In his book on the subject, Modernity and Self-identity, Anthony Giddens describes the characteristic disruption of space and time required by globalisation, itself the necessary consequence of industrial capitalism, which destroys the sense of belonging, and ultimately of individual identity. He refers to what he calls ‘disembedding mechanisms’, the effect of which is to separate things from their context, and ourselves from the uniqueness of place, what he calls ‘locale’. Real things and experiences are replaced by symbolic tokens; ‘expert’ systems replace local know-how and skill with a centralised process dependent on rules. He sees a dangerous form of positive feedback, whereby theoretical positions, once promulgated, dictate the reality that comes about, since they are then fed back to us through the media, which form, as much as reflect, reality. The media also promote fragmentation by a random juxtaposition of items of information, as well as permitting the ‘intrusion of distant events into everyday consciousness’, another aspect of decontextualisation in modern life adding to loss of meaning in the experienced world. [p. 390]

Reliance on abstract, decontextualized tokens having only figurative, nonintrinsic power and meaning is a specific sort of distancing, isolation, and reduction that describes much of modern life and shares many characteristics with schizophrenia, as McGilchrist points out throughout the chapter. That was the first shape-shift of our madness: full-blown mechanization borne out of reductionism and materialism, perspectives bequeathed to us by science. The slow process had been underway since the invention of the mechanical clock and discovery of heliocentrism, but it gained steam (pun intended) as the Industrial Revolution matured in the late 19th century.

The PoMo Era is recognized as having begun just after the middle of the 20th century, though its attributes are questionably defined or understood. That said, the most damning criticism leveled at PoMo is its hall-of-mirrors effect that renders objects in the mirrors meaningless because the original reference point is obscured or lost. McGilchrist also refers repeatedly to loss of meaning resulting from the ironizing effect of left-brain dominance. The corresponding academic fad was PoMo literary criticism (deconstruction) in the 1970s, but it had antecedents in quantum theory. Here is McGilchrist on PoMo:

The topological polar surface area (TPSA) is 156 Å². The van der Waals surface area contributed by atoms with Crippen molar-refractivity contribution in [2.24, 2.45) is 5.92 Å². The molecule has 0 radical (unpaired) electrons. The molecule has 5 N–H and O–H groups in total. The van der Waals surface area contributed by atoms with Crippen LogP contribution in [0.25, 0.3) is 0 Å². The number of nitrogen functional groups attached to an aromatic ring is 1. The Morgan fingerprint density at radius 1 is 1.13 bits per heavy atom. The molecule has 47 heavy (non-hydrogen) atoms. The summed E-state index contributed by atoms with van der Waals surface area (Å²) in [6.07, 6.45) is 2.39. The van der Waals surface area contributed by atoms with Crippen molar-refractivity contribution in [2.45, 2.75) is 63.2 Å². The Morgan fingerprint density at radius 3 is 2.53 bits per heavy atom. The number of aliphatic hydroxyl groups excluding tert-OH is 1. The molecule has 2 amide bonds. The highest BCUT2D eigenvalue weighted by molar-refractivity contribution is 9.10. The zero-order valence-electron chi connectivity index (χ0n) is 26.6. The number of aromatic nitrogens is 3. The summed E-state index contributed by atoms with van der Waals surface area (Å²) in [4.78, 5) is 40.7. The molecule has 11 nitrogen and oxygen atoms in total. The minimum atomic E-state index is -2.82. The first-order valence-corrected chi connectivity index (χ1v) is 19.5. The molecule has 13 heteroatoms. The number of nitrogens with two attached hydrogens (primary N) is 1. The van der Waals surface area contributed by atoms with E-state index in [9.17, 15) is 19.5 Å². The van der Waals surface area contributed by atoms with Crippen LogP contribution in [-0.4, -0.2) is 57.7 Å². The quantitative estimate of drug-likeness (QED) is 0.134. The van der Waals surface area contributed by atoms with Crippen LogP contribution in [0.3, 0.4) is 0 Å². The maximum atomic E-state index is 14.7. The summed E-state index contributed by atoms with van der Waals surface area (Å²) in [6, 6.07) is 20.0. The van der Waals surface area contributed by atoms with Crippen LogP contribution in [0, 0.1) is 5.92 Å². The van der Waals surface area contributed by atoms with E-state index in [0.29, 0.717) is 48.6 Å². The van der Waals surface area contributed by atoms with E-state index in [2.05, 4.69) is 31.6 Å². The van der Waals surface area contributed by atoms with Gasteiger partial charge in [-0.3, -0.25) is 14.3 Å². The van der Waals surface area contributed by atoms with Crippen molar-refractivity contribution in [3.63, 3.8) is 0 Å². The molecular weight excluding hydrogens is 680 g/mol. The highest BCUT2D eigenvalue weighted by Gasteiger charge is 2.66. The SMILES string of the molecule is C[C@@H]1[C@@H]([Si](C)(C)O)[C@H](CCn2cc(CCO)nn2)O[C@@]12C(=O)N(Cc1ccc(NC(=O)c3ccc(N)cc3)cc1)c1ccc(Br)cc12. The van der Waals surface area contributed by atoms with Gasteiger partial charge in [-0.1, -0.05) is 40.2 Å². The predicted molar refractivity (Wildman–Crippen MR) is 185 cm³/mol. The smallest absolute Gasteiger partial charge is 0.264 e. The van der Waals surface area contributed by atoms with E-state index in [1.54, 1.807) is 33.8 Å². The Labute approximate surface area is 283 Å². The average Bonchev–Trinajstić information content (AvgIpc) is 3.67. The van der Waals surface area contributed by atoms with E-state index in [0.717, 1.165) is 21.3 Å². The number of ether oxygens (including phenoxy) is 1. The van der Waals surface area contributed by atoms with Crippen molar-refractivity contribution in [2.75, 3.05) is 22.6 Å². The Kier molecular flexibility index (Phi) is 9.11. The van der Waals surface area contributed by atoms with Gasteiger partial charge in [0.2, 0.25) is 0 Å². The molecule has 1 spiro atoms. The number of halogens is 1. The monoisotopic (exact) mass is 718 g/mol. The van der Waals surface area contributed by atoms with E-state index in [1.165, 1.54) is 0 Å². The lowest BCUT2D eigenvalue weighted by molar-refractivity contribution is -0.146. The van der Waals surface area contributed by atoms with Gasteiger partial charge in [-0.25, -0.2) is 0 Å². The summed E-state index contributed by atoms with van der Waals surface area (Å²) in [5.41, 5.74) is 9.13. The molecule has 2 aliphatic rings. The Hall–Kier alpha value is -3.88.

With post-modernism, meaning drains away. Art becomes a game in which the emptiness of a wholly insubstantial world, in which there is nothing beyond the set of terms we have in vain used to ‘construct’ mean, is allowed to speak for its own vacuity. The set of terms are now seen simply to refer to themselves. They have lost transparency; and all conditions that would yield meaning have been ironized out of existence. [pp. 422–423]

This was the second shape-shift: loss of meaning in the middle of the 20th century as purely theoretical formulations, which is to say, abstraction, gained adherents. He goes on:

Over-awareness … alienates us from the world and leads to a belief that only we, or our thought processes, are real … The detached, unmoving, unmoved observer feels that the world loses reality, becomes merely ‘things seen’. Attention is focussed on the field of consciousness itself, not on the world beyond, and we seem to experience experience … [In hyperconsciousness, elements] of the self and of experience which normally remain, and need to remain, intuitive, unconscious, become the objects of a detached, alienating attention, the levels of consciousness multiply, so that there is an awareness of one’s own awareness, and so on. The result of this is a sort of paralysis, in which even everyday ‘automatic’ actions such as moving one leg in front of another in order to walk can become problematic … The effect of hyperconsciousness is to produce a flight from the body and from its attendant emotions. [pp. 394–396]

Having devoted a fair amount of my intellectual life to trying to understand consciousness, I immediately recognized the discussion of hyperconsciousness (derived from Louis Sass) as what I often call recursion error, where consciousness becomes the object of its own contemplation, with obvious consequences. Modern, first-world people all suffer from this effect to varying degrees because that is how modern consciousness is warped shaped.

I believe we can observe now two more characteristic extensions or variations of our madness, probably overlapping, not discrete, following closely on each other: the Ironic and Post-Ironic. The characteristics are these:

  • Modern — reductive, mechanistic, instrumental interpretation of reality
  • Postmodern — self-referential (recursive) and meaningless reality
  • Ironic — reversed reality
  • Post-Ironic — multiplicity of competing meanings/narratives, multiple realities

All this is quite enough to the chew on for a start. I plan to continue in pts. 2 and 3 with description of the Ironic and Post-Ironic.